After their disastrous start to last season, in which the team lost three in a row, Arsenal’s fortunes looked to be improving vastly this season. Impressive wins over Crystal Palace and Leicester City have given Arsenal fans a new lease of life.
For the first time since the 2003/2004 season (a vintage year if ever there was one), Arsenal named the same starting eleven for the first three matches, with the added bonus of summer signing Fábio Vieria was also available for selection.
In typical fashion so far this season, Arsenal started exceptionally well right from the off. Bournemouth couldn’t seem to get near Mikel Arteta’s men, as the away side began to play intricate passing patterns, drawing Bournemouth out of position in droves.
Bournemouth’s primary tactic seemed to be to press Arsenal in their own half (in an attempt to win the ball back high up the field) and then switch to a low-block once Arsenal crossed the halfway line.
Suffice to say that it did not work.
A shanked ball from Ben White was exceptionally well cushioned by Gabriel Jesus, who used his strength and balance to embark on a mazy run through the Bournemouth midfield before slipping in a reverse ball to Gabriel Martinelli whose shot was well-saved by Mark Travers, only for Martin Ødegaard to tuck in the rebound to give the visitors the lead.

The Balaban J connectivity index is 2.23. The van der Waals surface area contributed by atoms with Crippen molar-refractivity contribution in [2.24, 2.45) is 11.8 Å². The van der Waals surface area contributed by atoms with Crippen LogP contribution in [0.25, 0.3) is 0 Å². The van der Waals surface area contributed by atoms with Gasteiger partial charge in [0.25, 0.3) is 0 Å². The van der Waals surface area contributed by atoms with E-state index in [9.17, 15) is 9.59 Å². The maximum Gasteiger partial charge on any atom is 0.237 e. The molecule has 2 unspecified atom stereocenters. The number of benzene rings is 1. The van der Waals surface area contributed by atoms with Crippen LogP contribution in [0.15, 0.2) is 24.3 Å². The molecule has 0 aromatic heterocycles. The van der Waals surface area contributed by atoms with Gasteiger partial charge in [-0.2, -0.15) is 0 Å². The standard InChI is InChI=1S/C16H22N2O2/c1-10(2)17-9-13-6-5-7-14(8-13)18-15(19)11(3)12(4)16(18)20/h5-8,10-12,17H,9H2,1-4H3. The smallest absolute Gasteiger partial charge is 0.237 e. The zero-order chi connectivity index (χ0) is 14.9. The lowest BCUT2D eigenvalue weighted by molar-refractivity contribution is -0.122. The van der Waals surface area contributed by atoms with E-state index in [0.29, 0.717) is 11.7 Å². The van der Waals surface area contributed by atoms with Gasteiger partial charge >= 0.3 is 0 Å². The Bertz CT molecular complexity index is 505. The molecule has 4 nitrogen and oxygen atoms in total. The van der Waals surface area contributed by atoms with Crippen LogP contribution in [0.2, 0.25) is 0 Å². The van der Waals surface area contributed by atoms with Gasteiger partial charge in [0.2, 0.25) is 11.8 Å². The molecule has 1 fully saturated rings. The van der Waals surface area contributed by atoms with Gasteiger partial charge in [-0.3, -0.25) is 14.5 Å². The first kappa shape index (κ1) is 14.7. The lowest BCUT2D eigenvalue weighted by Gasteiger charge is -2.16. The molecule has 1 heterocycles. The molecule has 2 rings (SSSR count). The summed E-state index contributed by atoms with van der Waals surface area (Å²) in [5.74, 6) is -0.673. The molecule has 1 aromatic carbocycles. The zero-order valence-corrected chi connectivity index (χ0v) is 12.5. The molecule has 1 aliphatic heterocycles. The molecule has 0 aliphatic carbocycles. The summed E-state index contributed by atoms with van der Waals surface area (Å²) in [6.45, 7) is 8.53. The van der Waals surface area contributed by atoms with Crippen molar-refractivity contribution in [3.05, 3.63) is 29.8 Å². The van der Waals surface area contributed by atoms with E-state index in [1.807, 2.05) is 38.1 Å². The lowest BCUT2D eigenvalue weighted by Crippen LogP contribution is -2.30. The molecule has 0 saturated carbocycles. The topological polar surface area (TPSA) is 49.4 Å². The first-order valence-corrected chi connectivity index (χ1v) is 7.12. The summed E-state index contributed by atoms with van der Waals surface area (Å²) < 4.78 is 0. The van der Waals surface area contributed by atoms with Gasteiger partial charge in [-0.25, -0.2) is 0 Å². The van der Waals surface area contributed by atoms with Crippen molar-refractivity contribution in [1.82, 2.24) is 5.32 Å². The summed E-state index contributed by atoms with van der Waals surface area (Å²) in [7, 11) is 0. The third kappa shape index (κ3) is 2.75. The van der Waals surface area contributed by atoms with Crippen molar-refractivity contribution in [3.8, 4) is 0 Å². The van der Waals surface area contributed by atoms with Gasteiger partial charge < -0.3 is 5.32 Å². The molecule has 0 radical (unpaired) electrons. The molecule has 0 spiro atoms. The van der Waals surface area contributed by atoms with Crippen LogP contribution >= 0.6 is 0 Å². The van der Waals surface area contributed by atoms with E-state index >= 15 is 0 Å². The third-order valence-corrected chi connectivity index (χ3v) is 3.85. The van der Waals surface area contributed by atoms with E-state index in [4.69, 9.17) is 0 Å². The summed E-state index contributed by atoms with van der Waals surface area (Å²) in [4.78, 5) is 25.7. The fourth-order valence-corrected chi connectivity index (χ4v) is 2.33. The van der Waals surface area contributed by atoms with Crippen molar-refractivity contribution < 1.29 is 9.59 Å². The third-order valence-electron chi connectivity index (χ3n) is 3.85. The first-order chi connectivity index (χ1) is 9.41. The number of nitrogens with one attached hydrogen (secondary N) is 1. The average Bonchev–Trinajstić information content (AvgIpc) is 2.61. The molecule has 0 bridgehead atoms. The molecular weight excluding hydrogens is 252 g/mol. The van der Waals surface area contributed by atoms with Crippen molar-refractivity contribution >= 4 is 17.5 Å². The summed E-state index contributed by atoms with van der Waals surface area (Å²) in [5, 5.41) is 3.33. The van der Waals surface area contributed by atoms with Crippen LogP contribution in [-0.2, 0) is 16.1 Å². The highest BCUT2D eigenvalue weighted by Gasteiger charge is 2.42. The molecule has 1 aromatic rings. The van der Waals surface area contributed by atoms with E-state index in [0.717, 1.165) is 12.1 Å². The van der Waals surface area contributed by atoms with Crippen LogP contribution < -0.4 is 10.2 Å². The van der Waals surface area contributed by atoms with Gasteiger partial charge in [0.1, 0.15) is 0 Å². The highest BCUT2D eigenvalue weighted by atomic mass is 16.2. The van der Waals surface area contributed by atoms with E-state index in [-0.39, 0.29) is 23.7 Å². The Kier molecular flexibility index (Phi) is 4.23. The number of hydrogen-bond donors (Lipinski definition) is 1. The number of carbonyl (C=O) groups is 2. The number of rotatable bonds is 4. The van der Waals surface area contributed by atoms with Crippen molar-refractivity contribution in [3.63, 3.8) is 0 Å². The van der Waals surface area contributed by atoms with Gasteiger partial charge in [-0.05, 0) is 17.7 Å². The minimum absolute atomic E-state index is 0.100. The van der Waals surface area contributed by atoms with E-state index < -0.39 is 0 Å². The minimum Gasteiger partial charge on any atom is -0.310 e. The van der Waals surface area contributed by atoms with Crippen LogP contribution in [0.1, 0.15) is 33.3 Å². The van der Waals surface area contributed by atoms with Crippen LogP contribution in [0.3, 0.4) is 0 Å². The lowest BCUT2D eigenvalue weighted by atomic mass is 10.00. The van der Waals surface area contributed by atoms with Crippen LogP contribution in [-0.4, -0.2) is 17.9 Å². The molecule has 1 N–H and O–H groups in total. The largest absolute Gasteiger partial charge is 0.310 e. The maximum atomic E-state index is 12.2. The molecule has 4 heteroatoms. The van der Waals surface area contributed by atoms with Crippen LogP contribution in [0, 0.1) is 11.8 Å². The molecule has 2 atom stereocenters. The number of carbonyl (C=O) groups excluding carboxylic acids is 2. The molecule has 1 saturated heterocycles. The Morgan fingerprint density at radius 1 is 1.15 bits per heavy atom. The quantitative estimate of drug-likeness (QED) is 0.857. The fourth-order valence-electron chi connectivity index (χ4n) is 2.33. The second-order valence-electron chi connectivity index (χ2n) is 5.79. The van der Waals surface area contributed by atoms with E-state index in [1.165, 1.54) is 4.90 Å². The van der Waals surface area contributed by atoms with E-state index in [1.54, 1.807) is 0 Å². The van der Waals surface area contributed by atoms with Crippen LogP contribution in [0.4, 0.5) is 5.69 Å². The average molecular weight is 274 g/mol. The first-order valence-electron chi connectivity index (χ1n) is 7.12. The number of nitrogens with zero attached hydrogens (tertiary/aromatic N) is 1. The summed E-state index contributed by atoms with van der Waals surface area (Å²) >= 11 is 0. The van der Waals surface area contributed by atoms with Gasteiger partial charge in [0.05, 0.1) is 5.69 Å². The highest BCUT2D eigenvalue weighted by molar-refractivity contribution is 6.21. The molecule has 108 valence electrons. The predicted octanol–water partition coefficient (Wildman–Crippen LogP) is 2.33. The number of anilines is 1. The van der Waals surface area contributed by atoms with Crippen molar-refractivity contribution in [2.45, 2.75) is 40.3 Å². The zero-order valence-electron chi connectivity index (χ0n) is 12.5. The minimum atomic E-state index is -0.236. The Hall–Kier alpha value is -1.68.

Arsenal did not rest on their laurels, however.
Barely 6 minutes later they had another. Exceptional inter-play between Bukayo Saka and Ben White exposed Bournemouth’s right-hand flank, allowing White to fizz a grounded cut-back into Gabriel Jesus, only for Ødegaardto then take it off Jesus’ toes and hit a first-time effort into the back of the net for 0-2.
It was a consummate first-half performance from Arsenal, with Bournemouth unable to even muster a touch in Arsenal’s penalty area and unable to muster a single shot, on target or otherwise.
In the second half, Bournemouth began to look a lot more dangerous.
Though they did not really trouble former-Bournemouth goalkeeper Aaron Ramsdale, they did begin to ask questions of Arsenal’s backline.
In the end, the game was dead and buried around nine minutes into the second half.
A short free-kick allowed Gabriel Martinelli to whip a superb cross deep into the Bournemouth penalty area. Granit Xhaka brought the ball down and passed it to William Saliba on the edge of the penalty area, who lashed home a cultured left-foot strike for his first-ever Arsenal goal and only his second in senior football. 0-3.
Arsenal did have a fourth before long, only for it to be chalked off. An utterly mesmeric through ball from Ødegaard into Gabriel Jesus allowed the Brazilian time and space, before a deft chip over the goalkeeper rounded off a spectacular Arsenal move. However, VAR, ever the party-pooper, rubbed the goal off the scoreboard for offside.
Though Bournemouth did create a few chances, very few really troubled Aaron Ramsdale and, in the end, they were immensely glad to hear the final whistle blow.
From Arsenal’s perspective, it was as close to a perfect game as they could have hoped for.